THE MINING Road is Leanne O’Sullivan’s third poetry collection, published by Bloodaxe, and an achievement given she is just 30.
O’Sullivan is the sort of poet who excites middle aged failures, and not always in a good way. A real poet, we are told, should be crotchety and bitter and able to bore for Ireland on the origins of the pantoum which, since you ask, is a type of poem and not, as I thought when I first heard the word, an item of women’s underwear.
Such people should of course be urgently reminded that Keats was dead before his 26th birthday. O’Sullivan is neither crotchety nor, as far as I can tell, bitter. She is though a poet whose work shows increasing maturity, while retaining the urgency it has always had.
She keenly examines the past in a way that is profoundly unsentimental. ‘Safe House’ is a fantastic poem about a young boy who accidentally shot himself with a revolver belonging to IRA men who were being sheltered by his parents: “When they were beginning to build a country.”
It is decided that the best way to deal with this tragedy, which can under no circumstances be revealed to the authorities, is to “Tell them there never was a child.” This is history unsanitised, the mucky way wars of liberation we like to think of as pure and heroic were actually fought.
O’Sullivan takes a similar approach to more mundane histories. ‘Love Stories’ is a witty poem about an old couple who appear to have enjoyed their fights:
“Him bowed/into the ceremonies of the newspapers,/the sound would be of her slamming/closed the cupboard doors, the front door,/cups and plates smashed into the deep sink/like a sudden downpour of hailstones.”
This collection confirms O’Sullivan as a poet whose work is always just a cut above most of the rest.
Accurate Measurements is Adam White’s debut collection and is published by Doire Press. It confirms what those familiar with White’s work have known for some time - he is an absolute original.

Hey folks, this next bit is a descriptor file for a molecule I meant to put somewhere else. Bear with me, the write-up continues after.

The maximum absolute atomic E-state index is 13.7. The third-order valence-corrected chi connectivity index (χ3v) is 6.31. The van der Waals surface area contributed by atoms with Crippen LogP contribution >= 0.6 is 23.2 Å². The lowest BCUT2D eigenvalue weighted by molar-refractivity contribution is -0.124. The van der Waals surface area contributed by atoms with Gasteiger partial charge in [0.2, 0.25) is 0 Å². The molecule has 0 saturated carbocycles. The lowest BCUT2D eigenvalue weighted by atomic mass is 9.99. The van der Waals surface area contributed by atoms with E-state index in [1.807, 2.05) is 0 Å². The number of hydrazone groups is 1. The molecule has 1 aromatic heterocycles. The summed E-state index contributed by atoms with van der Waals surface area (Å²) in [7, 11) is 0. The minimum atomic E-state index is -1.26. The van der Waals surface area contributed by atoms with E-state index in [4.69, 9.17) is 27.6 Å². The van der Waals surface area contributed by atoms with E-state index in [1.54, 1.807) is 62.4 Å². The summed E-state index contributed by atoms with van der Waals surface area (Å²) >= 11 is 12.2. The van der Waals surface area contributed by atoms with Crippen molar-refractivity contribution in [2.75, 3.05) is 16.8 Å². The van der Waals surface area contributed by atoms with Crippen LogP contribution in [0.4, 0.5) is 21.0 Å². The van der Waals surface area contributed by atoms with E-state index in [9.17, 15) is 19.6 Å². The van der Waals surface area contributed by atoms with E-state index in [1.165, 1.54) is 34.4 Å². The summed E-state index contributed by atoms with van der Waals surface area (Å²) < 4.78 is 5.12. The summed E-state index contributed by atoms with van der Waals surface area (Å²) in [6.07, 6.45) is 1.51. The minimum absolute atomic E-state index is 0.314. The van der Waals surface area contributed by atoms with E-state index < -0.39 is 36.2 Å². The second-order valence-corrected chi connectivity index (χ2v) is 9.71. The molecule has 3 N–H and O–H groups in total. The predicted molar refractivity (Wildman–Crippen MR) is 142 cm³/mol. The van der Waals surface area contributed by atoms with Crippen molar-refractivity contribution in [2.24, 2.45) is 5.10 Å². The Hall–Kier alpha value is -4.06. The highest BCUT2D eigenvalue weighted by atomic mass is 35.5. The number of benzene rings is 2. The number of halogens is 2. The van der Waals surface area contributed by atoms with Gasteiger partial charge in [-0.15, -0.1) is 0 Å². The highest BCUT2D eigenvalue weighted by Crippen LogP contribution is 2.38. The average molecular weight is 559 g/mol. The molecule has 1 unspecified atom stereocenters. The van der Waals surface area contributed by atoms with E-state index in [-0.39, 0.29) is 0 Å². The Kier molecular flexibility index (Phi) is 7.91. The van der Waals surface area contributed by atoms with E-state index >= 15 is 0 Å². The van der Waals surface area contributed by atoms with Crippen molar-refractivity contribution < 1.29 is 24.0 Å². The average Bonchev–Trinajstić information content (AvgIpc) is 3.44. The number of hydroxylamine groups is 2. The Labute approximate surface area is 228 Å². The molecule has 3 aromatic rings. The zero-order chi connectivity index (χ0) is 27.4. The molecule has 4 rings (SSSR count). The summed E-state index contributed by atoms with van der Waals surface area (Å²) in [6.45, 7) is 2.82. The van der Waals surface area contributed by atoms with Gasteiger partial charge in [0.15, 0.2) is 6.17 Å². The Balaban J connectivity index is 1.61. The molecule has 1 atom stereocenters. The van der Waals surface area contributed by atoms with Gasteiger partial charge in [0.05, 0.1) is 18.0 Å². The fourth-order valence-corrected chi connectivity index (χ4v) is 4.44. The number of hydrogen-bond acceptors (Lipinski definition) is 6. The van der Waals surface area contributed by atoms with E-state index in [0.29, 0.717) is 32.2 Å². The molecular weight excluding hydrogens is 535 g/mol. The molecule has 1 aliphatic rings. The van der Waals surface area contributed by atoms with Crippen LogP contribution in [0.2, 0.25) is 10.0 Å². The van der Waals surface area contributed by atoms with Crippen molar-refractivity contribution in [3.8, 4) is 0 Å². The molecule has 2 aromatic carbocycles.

Though he rose up via the performance poetry route, he has never been given to roaring at microphones or removing items of clothing to enhance his metaphors. His work as a carpenter greatly influences his approach to poetry.
The title poem opens thus: “No one ever got the hanging of a door right/first time round. That’s what makes it beautiful/to go back to time and again.”
The poem ends on a tenderly satirical note: “Some carpenters/hang their best door in a bathroom, others shine/in toilets, mindful of all those who will sit there/later, relieving themselves, taking it all in.”
Each of these poems has clearly been gone back to time and again. In ‘Graduand’, ‘Strike!’, ‘Estwing’ and ‘Chainsaw’ he writes with a rare absence of cynicism about his work, which he clearly loves and not merely because it sometimes puts bread on his plate.
The master finish poem of the collection though, for me, is the quietly hilarious ‘Her and that Wardrobe’: “At first glance that wardrobe was good for firewood.”
The carpenter’s skill and persistence rescues said wardrobe from the terminal ward and he imagines “Her Saturday readying herself in/its glass”.
He knows of course that even the best patch up job does not last forever and, like Arnold Schwarzenegger, he’ll be back:
“The drawer always slightly open,/the flash and frill of unmentionables.//And won’t you return here in a year/to see the ass fallen from another drawer.”